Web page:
And this weekend Kristine Nutting is directing an original production in an old warehouse near the stadium.  I think the play was called Devour Content Here and it contained a play called Of Love and Wheat – but I’m not sure.  It had many of the challenges typical to mounting a production in an unconventional venue and requiring the audience to rove about – difficult acoustics, limited lighting choices, having to wait for the audience to move between scenes and being restricted in how they direct audience traffic by trying to stay in character.  An additional challenge of this space is that it is quite dusty.  Some of the audience members wore the provided dust masks, but the performers and crew did not.  I saw it on opening night and again last night.  The second night they were much more explicitly directive about showing people where to sit and stand, and they admitted fewer people, which also helped.

David Arial played a Narrator, but by the end he seemed to be part of the plot as well, with suspect motives of his own.  Or maybe he was two characters.  The ostensible setting was prairie drought dustbowl in a small town in the 1920s, but it had some mythical and fantastic elements.  The story was a little hard to follow, but fortunately a lot of it was fairytale archetype – the manipulative ambitious mother Liliette (Sarah Ormandy) wanting to make an advantageous match for her daughter (Sydney Campbell) with a visiting tycoon (Nathan Plumite), the daughter falling in love with the sewage man’s son (Steven Andrews), stories of leaving home for a better life and not succeeding, people being blackmailed or forced or tricked into various unappetizing agreements, etc.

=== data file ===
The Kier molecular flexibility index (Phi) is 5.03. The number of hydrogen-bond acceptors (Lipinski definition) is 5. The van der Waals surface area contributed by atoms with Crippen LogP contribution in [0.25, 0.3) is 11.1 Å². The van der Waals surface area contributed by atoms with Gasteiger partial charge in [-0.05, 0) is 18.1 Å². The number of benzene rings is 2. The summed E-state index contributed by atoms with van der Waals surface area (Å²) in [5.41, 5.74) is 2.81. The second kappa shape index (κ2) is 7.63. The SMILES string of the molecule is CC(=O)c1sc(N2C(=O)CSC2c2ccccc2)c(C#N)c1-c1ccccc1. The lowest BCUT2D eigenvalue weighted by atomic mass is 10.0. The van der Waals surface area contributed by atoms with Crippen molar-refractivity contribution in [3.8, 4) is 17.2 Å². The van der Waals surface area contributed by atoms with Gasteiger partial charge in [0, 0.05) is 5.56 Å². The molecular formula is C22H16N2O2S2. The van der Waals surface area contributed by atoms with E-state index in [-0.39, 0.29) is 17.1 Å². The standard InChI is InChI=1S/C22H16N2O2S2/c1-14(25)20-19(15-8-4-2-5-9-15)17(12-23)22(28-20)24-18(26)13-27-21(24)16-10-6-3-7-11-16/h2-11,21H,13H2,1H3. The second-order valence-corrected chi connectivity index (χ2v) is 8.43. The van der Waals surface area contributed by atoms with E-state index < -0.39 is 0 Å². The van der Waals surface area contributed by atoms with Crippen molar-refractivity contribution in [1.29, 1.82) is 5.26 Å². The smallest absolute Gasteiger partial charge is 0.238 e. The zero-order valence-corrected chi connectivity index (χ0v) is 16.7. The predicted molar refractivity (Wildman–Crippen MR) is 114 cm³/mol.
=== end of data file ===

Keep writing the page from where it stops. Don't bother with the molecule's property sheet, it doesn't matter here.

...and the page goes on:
There was a large chorus of despairing townspeople in makeup/costume/demeanour that reminded me of both bouffon and zombies, and there was a live band playing original music.  There were unexpected bits of circus-aerials performance, there were some solo songs and there were a few ensemble songs.  There were crass moments, horribly disturbing moments, ridiculously overdone and tongue-in-cheek bits, and a scene that shifted from absurd to compellingly intimate at different moments for each audience member (meaning that some people were giggling while I was nearly in tears).   And there were characters who seemed to be struck by nausea every time the word “economics” was spoken.

I liked the way that the young couple Harriet and Oscar seemed to be realistic awkward young people, surrounded by weirder-than-life characters speaking in some heightened or poetic register.  I appreciated Sarah Ormandy’s portrayal of the ambitious mother and former Chatauqua beauty queen, her jerky movements a parody of grace and her self-absorbed behaviour reminiscent of Snow White’s stepmother. (Late in the play, I thought I heard another character call her Lilith, which fitted.)  The best part of the music was the melodic motif “Come on down to the dark soul of the dustbowl, It’s the blackest place on earth”.  Other parts of the instrumental and vocal music suffered from the acoustic difficulties of the venue. 

If this sounds like your kind of thing, if you like performances that try out things that might not work, if you would rather see something original than something tidy, there is one more show Labour Day afternoon.  Doors open at 2:30.  Admission is by donation (they suggest $20 for the gainfully employed and $10 otherwise).  They provide dust masks, and some buckets and crates for patrons who don’t want to stand the whole time, and I saw them make accommodations for mobility impaired patrons.